The other problem is that the solution recommended by the Bush administration of using corn to produce ethanol (which would have the advantage of reducing both the U.S.'s dependency on foreign oil and the level of CO2 emission) may seem like a good idea but actually is not, neither from an economic nor from an environmental perspective.

    That is not to say that there is no positive news coming from the U.S. and California is leading on environmental policy, more so than any other European country. In fact, this is another great example of the how quick generalization about America being the greatest 'evil' on the topic of the environment is idiotic. And this is just one example. Granted more needs to be done at the federal and even at the international level. But at least the most populous state in the US has some positive influence and it is governed by a Republican.

    The new French cabinet under newly-elected president Sarkozy has a former prime minister, (Alain Juppe) named as number two in the government at the head of a newly-formed environment, sustainable development, energy and transport superministry. This nomination is giving weight to the question of the environment. We'll see what comes out of it, but we can be reasonably hopeful.


    Thursday, May 17, 2007

    Is America Bashing in Europe a Myth?

    On of the recurrent theme of this blog is the long-held myths concerning American-French relationships. (although we have also addressed other "myths", such as the French loving Jerry Lewis, Globish, Islam in Europe, Latino assimilation in the U.S. or even al-Qaeda or the Irish Pub, to name a few).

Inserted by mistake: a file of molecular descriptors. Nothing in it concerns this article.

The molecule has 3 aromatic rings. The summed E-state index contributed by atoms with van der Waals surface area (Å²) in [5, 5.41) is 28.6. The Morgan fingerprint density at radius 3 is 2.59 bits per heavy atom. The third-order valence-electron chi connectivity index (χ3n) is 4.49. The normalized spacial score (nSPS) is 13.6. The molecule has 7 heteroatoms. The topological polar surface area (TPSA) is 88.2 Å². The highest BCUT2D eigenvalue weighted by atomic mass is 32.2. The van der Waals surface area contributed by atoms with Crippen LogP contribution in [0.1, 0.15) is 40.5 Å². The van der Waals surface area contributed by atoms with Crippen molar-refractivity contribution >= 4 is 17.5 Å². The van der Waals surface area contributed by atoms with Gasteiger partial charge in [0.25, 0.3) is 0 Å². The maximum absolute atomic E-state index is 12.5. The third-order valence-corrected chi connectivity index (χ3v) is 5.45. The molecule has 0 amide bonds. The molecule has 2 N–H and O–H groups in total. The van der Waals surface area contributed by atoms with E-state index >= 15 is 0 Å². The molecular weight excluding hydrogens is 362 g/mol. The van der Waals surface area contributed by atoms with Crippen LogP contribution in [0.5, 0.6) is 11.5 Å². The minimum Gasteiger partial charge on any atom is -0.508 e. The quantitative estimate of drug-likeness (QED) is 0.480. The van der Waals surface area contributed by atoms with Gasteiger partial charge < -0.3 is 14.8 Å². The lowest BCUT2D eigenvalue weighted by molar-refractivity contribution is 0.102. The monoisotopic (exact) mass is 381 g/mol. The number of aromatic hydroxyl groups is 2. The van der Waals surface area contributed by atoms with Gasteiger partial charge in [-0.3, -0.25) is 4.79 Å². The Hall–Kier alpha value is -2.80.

In the wake of the election of a new "American" president of France (yet another myth for you), William Drozdiak has written an interesting piece in the Washington Post on 4 myths about America-bashing in Europe :
    • The French hate us.
    • Europeans look down on the American way of life.
    • "Old Europe" no longer matters because China and India are the future.
    • Europe loves only Democrats.

    I do not necessarily agree with all the points Drozdiak makes to debunk these myths. In fact, I don't believe the last point (that Europe loves only Democrats.) is necessarily a myth.

    I think he fails to address the complexity of the issue. When America-bashing is popular in far-left and far-right circles, and to a certain extent with other people on the left, it is less so in the center and center-right of the the political spectrum.
    There is also a distinction to make between the people and their leaders. Until recently for instance, it was common in the French elite to play out Anti-Americanism while the French people didn't necessarily buy into it. But even then there are contradictions. A lot of the Muslim youths in the impoverished 'banlieues' do not necessarily look to the U.S. with much admiration (in part because of US pro-Israel policy and the war in Iraq) yet, they crave for American brands such as Nike, and play gangsta' rap on their i-pod. So really, it is a whole lot more complicated than what Drozdiak's enthusiastic article implies.

    Yet, it is true that the election to the French presidency of a politician who has never been shy of his admiration for the US. is a break - if nothing else simply because it is a major change in the political rhetoric of the French elite. At the same time, it must be remembered that Sarkozy was not elected because of his views on foreign policy, but because of domestic issues. What his victory shows is that open admiration for the U.S. does not prevent a politician from being elected and popular with most French people - a fact that goes against many long-helf myths, even in France.